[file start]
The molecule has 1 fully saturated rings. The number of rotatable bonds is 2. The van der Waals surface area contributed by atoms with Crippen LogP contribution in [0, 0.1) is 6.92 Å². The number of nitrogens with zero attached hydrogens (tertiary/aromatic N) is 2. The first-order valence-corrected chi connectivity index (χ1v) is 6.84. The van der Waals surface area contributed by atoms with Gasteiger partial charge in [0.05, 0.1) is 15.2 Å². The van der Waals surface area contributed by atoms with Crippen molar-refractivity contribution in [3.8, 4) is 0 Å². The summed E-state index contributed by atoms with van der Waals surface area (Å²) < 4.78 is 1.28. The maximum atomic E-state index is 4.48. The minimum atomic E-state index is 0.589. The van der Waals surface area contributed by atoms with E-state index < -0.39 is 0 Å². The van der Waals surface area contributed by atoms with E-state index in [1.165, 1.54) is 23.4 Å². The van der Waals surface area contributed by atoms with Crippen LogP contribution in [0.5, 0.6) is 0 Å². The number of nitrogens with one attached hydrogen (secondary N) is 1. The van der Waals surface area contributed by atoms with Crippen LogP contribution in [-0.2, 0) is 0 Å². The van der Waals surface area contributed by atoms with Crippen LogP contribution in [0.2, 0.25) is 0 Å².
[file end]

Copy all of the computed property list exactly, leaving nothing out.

The molecule has 1 fully saturated rings. The number of rotatable bonds is 2. The van der Waals surface area contributed by atoms with Crippen LogP contribution in [0, 0.1) is 6.92 Å². The number of nitrogens with zero attached hydrogens (tertiary/aromatic N) is 2. The first-order valence-corrected chi connectivity index (χ1v) is 6.84. The van der Waals surface area contributed by atoms with Gasteiger partial charge in [0.05, 0.1) is 15.2 Å². The van der Waals surface area contributed by atoms with Crippen molar-refractivity contribution in [3.8, 4) is 0 Å². The summed E-state index contributed by atoms with van der Waals surface area (Å²) < 4.78 is 1.28. The maximum atomic E-state index is 4.48. The minimum atomic E-state index is 0.589. The van der Waals surface area contributed by atoms with E-state index < -0.39 is 0 Å². The van der Waals surface area contributed by atoms with E-state index in [1.165, 1.54) is 23.4 Å². The van der Waals surface area contributed by atoms with Crippen LogP contribution in [0.5, 0.6) is 0 Å². The number of nitrogens with one attached hydrogen (secondary N) is 1. The van der Waals surface area contributed by atoms with Crippen LogP contribution in [-0.2, 0) is 0 Å². The van der Waals surface area contributed by atoms with Crippen LogP contribution in [0.2, 0.25) is 0 Å².